Example of Google Analytics most popular section results

 

3. Take a cue from pages with high engagement

Everyone wants to attract and retain the interest of visitors on their website. The more time people spend engaging with your content, the more likely they are to think highly of and support your organization. So why not see what content is performing well and try to create more content like it?

Two metrics available in Google Analytics that can indicate high-value content are average time on page and bounce rate.

Average time on page indicates how long visitors spend reading a page. While it’s true that for simple pages, a high number here could indicate confusion and usability problems, for long-form articles and substantive pages, a high average time on page is desirable.  

Bounce rate indicates what percentage of visitors leave your site immediately after viewing a page, without clicking any links or engaging in other interactions. A low bounce rate indicates useful or interesting content, because the visitor was engaged enough to take further action.

When looking at the Behavior reports, you can sort by either one of these columns to see what pages perform well. I recommend limiting the results to pages with more than 100 pageviews (or an even higher number than that, depending on how much traffic your site receives). This way you won’t be misled by one-off sessions that lasted extra long or pages with unique queries or tracking codes appended.

To find the pages with high average time on page or low bounce rate, do the following:

  1. Click on “Behavior” under “Reports” in the sidebar.
  2. Click on “Site Content” then “All Pages.”
  3. Adjust the date range at the top to include the last 6 months or 12 months of data. This way your data sample will account for seasonal fluctuations or other events that can cause spikes in web traffic.
  4. In the area above the table, next to the search field, click on “Advanced” to create an advanced filter
  5. Create a filter to limit results to pages with over 100 pageviews by selecting “Include Site Usage > Pageviews greater than 100,” as shown in the screenshot below, and hit “Apply”. 
  6. Now look at the pages listed. Expand the results to more than 10 pages if you want to see more examples. You can also add a second advanced filter based on Page path if you want to limit results to a certain section of your site.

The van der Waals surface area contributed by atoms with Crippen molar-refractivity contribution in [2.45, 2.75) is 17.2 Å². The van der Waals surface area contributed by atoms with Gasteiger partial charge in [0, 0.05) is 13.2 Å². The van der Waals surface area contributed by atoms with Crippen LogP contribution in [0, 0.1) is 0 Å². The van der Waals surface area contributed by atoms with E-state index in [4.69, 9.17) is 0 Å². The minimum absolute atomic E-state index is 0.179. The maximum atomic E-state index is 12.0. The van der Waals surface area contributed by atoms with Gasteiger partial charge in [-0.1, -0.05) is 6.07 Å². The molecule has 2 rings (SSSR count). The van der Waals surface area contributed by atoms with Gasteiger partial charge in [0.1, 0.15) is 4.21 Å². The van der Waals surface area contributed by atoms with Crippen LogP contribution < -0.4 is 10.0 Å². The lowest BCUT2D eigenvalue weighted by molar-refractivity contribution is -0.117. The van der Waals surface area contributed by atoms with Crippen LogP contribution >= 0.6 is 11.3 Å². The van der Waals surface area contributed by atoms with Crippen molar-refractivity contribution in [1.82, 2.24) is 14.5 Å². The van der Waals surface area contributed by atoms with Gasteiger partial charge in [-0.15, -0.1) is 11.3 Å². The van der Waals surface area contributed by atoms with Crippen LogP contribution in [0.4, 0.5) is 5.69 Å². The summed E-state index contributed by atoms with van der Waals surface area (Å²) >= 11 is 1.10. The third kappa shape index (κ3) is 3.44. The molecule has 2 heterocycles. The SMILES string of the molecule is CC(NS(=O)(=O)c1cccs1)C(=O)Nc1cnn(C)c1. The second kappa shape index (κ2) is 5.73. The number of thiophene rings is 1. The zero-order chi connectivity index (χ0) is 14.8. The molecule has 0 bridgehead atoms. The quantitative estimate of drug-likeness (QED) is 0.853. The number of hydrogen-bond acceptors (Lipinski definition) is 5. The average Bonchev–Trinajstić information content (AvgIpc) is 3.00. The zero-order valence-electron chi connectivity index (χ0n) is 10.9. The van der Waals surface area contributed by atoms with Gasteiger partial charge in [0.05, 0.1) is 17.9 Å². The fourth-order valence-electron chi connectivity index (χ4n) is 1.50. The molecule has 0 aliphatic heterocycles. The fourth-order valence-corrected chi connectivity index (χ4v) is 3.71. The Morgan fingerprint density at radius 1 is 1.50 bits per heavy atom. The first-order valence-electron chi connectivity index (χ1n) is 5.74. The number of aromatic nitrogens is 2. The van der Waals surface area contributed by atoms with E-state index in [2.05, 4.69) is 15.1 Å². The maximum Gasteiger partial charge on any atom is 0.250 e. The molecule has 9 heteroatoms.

1. To sort by Avg. Time on Page, click on the header for that column. Be sure you are sorting from highest to lowest.
    2. To sort by Bounce Rate, click on the header for that column. Be sure you are sorting from lowest to highest.
Examples of Google Analytics high engagement results

 

Keep exploring the analytics

There are many other insights about your site visitors available in Google Analytics. It’s not helpful to get lost in data that doesn’t have relevance to your work, so before digging in further, take a few minutes to consider what would be helpful to know, or give yourself a timebox for browsing the reports. Don’t feel that you need to look at everything.

Check the Audience reports for information about where they are coming from, what kind of devices they use, and what demographics they belong to. Location info can be particularly eye-opening: do you have prospects in regions you haven’t considered? How many international viewers are coming to your site?

Drill down into the Behavior reports to see how visitors flow between pages and what kind of Events they engage in, such as downloading files, following outbound links, or clicking on calls to action. Are your header links or slideshow buttons getting clicked? Are there any specific actions you wish you could count? It may be time to add some custom dimensions or event tracking to collect more data to help you answer specific questions.

Often looking at the reports inspires new questions, and that can be a great path toward developing a tighter content strategy. You know your organization’s mission, so use these reports to help you think creatively about crafting content that will align with the interests and habits of your website visitors.

Need assistance adding Google Analytics to your site? Contact us if you’d like to see if the Advomatic team can help.